This blog collates writing on women and media from across Scotland. If you’ve written a blog and are happy for it to be featured here, or would like to write something specifically for this site, get in touch.
Black History Month often brings into sharp focus how far we still have to go in terms of tackling racial inequalities. In the panel discussion that followed our recent screening of Knock Down the House, our excellent speakers noted how difficult political engagement can be as a woman of colour. The lack of representation of women of colour in the mainstream media was often cited as a contributing factor to this difficulty. This problem is far-reaching and deeply embedded in media production and practice. Innovative and new approaches to tackling this issue are very much needed, such as the new Pass the Mic website.
The website and database of women of colour commentators offers an exciting and much-needed resource for journalists, researchers and event organisers. Women of colour commentators exist in Scotland. They are educators, academics, researchers, campaigners, policy makers, community activists, writers, workers, carers and experts in many areas. However, they are missing from our media; rarely are they seen on our screens, read in our papers or heard on our radios. Even when the issues being discussed are about race and/or gender.
By Maja Brandt Andreasen
This month marks the 2-year anniversary of Jodi Kantor and Megan Twohey’s New York Times article which exposed Harvey Weinstein as an alleged serial sexual abuser. It also marks the anniversary of Alyssa Milano’s #MeToo tweet: by encouraging her followers to write ‘Me Too’ on their timeline, Milano kickstarted a massive outpouring of stories about sexual harassment and abuse. The hashtag #MeToo also (eventually) brought attention to a broader Me Too movement started by Tarana Burke a decade earlier. The cultural impact of #MeToo cannot be denied and industries outside of the Hollywood film industry have now experienced a “#MeToo moment”, destabilising structural sexism and initiating conversations about the prevalence of sexual assault and harassment.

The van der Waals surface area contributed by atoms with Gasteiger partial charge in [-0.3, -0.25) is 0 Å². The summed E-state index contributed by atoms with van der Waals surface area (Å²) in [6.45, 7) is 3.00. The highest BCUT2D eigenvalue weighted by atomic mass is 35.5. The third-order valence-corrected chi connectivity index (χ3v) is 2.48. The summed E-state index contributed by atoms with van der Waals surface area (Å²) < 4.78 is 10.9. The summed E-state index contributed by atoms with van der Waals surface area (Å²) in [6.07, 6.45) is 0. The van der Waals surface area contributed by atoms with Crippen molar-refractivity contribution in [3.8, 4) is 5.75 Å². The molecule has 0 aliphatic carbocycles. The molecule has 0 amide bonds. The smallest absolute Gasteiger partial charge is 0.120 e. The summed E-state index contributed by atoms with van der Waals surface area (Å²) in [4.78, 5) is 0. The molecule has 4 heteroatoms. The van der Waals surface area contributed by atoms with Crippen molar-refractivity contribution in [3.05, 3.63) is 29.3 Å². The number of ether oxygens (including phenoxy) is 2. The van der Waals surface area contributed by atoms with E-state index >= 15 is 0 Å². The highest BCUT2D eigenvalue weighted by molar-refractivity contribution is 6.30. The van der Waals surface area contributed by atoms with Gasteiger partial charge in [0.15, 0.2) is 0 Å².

By Melody House
On the 27th of September last year, the world watched as Professor Christine Blasey Ford gave a powerful account of the night she says Supreme Court nominee Brett Kavanaugh, and his friend Mark Judge, attempted to rape her. Blasey Ford presented a cogent account of the event and its subsequent effects on her life. At the same hearings, Kavanaugh angrily and emotionally denied that he had been involved in the attack. Blasey Ford’s bravery in publicly addressing her deeply traumatic experience was widely acknowledged, and many commentators who thought she was mistaken in identifying Kavanaugh as her attacker nevertheless accepted that she had been attacked by someone. Yet, much of the press concentrated on portraying both Blasey Ford and Kavanaugh as victims. As the first anniversary of the hearings approach, and with Kavanaugh’s past behaviour towards women again under scrutiny, it is worth revisiting how this played out.
By Andrew Jenkin, University of Strathclyde
This year’s Women’s football World Cup broke all number of records, reaffirming the appetite for the women’s game around the world.
In many respects, the tournament felt like a watershed moment, creating a host of new household names and raising awareness of the financial inequality between elite female and male players.
By Nikki Chung, Zero Tolerance
It is that time of year again (where does the time go?!) where Edinburgh hosts the month-long Fringe festival. The Royal Mile is packed with street performers, and Edinburgh is ~sometimes~ dry, but definitely buzzing!
If you are, like me, overwhelmed by the amount of shows that the fringe puts on then look no further, I have compiled a short list of feminist-y and social issue performances that you can watch.